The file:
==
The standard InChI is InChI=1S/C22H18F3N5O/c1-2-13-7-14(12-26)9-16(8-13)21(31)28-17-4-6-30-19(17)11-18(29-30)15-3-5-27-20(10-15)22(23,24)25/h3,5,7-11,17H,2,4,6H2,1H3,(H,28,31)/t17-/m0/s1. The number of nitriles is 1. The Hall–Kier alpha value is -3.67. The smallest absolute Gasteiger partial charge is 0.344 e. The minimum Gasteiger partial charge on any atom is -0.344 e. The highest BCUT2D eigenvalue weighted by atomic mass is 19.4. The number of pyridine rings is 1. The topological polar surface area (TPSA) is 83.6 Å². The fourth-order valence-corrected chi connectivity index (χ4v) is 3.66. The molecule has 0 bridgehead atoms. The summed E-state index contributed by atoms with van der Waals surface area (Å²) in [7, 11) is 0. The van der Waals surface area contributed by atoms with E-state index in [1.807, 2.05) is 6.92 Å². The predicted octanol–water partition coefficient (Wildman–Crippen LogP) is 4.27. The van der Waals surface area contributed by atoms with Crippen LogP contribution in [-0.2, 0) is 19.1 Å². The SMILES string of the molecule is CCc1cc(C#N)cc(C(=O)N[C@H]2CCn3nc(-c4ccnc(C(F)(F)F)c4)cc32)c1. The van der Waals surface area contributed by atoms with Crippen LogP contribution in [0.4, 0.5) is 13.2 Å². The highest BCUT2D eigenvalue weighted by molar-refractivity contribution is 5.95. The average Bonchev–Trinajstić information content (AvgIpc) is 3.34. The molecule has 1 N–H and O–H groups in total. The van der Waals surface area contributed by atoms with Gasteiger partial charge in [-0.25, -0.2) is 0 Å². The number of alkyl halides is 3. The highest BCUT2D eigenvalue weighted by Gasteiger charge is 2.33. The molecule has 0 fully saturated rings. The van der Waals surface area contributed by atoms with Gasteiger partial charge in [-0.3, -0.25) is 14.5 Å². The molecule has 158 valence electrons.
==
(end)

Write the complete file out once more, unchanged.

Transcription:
The standard InChI is InChI=1S/C22H18F3N5O/c1-2-13-7-14(12-26)9-16(8-13)21(31)28-17-4-6-30-19(17)11-18(29-30)15-3-5-27-20(10-15)22(23,24)25/h3,5,7-11,17H,2,4,6H2,1H3,(H,28,31)/t17-/m0/s1. The number of nitriles is 1. The Hall–Kier alpha value is -3.67. The smallest absolute Gasteiger partial charge is 0.344 e. The minimum Gasteiger partial charge on any atom is -0.344 e. The highest BCUT2D eigenvalue weighted by atomic mass is 19.4. The number of pyridine rings is 1. The topological polar surface area (TPSA) is 83.6 Å². The fourth-order valence-corrected chi connectivity index (χ4v) is 3.66. The molecule has 0 bridgehead atoms. The summed E-state index contributed by atoms with van der Waals surface area (Å²) in [7, 11) is 0. The van der Waals surface area contributed by atoms with E-state index in [1.807, 2.05) is 6.92 Å². The predicted octanol–water partition coefficient (Wildman–Crippen LogP) is 4.27. The van der Waals surface area contributed by atoms with Crippen LogP contribution in [-0.2, 0) is 19.1 Å². The SMILES string of the molecule is CCc1cc(C#N)cc(C(=O)N[C@H]2CCn3nc(-c4ccnc(C(F)(F)F)c4)cc32)c1. The van der Waals surface area contributed by atoms with Crippen LogP contribution in [0.4, 0.5) is 13.2 Å². The highest BCUT2D eigenvalue weighted by molar-refractivity contribution is 5.95. The average Bonchev–Trinajstić information content (AvgIpc) is 3.34. The molecule has 1 N–H and O–H groups in total. The van der Waals surface area contributed by atoms with Gasteiger partial charge in [-0.25, -0.2) is 0 Å². The number of alkyl halides is 3. The highest BCUT2D eigenvalue weighted by Gasteiger charge is 2.33. The molecule has 0 fully saturated rings. The van der Waals surface area contributed by atoms with Gasteiger partial charge in [-0.3, -0.25) is 14.5 Å². The molecule has 158 valence electrons.